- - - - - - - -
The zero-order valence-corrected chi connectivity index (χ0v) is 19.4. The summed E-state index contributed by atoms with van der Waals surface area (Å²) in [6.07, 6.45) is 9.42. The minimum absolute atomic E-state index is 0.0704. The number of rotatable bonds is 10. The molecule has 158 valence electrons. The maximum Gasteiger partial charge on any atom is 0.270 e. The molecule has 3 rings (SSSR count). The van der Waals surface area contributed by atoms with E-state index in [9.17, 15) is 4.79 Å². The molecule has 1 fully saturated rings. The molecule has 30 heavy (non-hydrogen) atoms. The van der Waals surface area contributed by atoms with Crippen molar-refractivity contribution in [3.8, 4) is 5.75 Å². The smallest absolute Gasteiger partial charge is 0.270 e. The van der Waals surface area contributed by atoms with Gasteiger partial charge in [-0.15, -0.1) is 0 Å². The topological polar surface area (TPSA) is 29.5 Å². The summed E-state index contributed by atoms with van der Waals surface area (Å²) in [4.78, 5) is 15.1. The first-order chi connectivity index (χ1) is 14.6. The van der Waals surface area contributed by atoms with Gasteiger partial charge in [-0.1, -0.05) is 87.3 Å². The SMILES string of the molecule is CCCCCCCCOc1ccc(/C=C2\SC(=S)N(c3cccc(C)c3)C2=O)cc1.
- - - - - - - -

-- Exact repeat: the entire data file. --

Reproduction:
The zero-order valence-corrected chi connectivity index (χ0v) is 19.4. The summed E-state index contributed by atoms with van der Waals surface area (Å²) in [6.07, 6.45) is 9.42. The minimum absolute atomic E-state index is 0.0704. The number of rotatable bonds is 10. The molecule has 158 valence electrons. The maximum Gasteiger partial charge on any atom is 0.270 e. The molecule has 3 rings (SSSR count). The van der Waals surface area contributed by atoms with E-state index in [9.17, 15) is 4.79 Å². The molecule has 1 fully saturated rings. The molecule has 30 heavy (non-hydrogen) atoms. The van der Waals surface area contributed by atoms with Crippen molar-refractivity contribution in [3.8, 4) is 5.75 Å². The smallest absolute Gasteiger partial charge is 0.270 e. The van der Waals surface area contributed by atoms with Gasteiger partial charge in [-0.15, -0.1) is 0 Å². The topological polar surface area (TPSA) is 29.5 Å². The summed E-state index contributed by atoms with van der Waals surface area (Å²) in [4.78, 5) is 15.1. The first-order chi connectivity index (χ1) is 14.6. The van der Waals surface area contributed by atoms with Gasteiger partial charge in [-0.1, -0.05) is 87.3 Å². The SMILES string of the molecule is CCCCCCCCOc1ccc(/C=C2\SC(=S)N(c3cccc(C)c3)C2=O)cc1.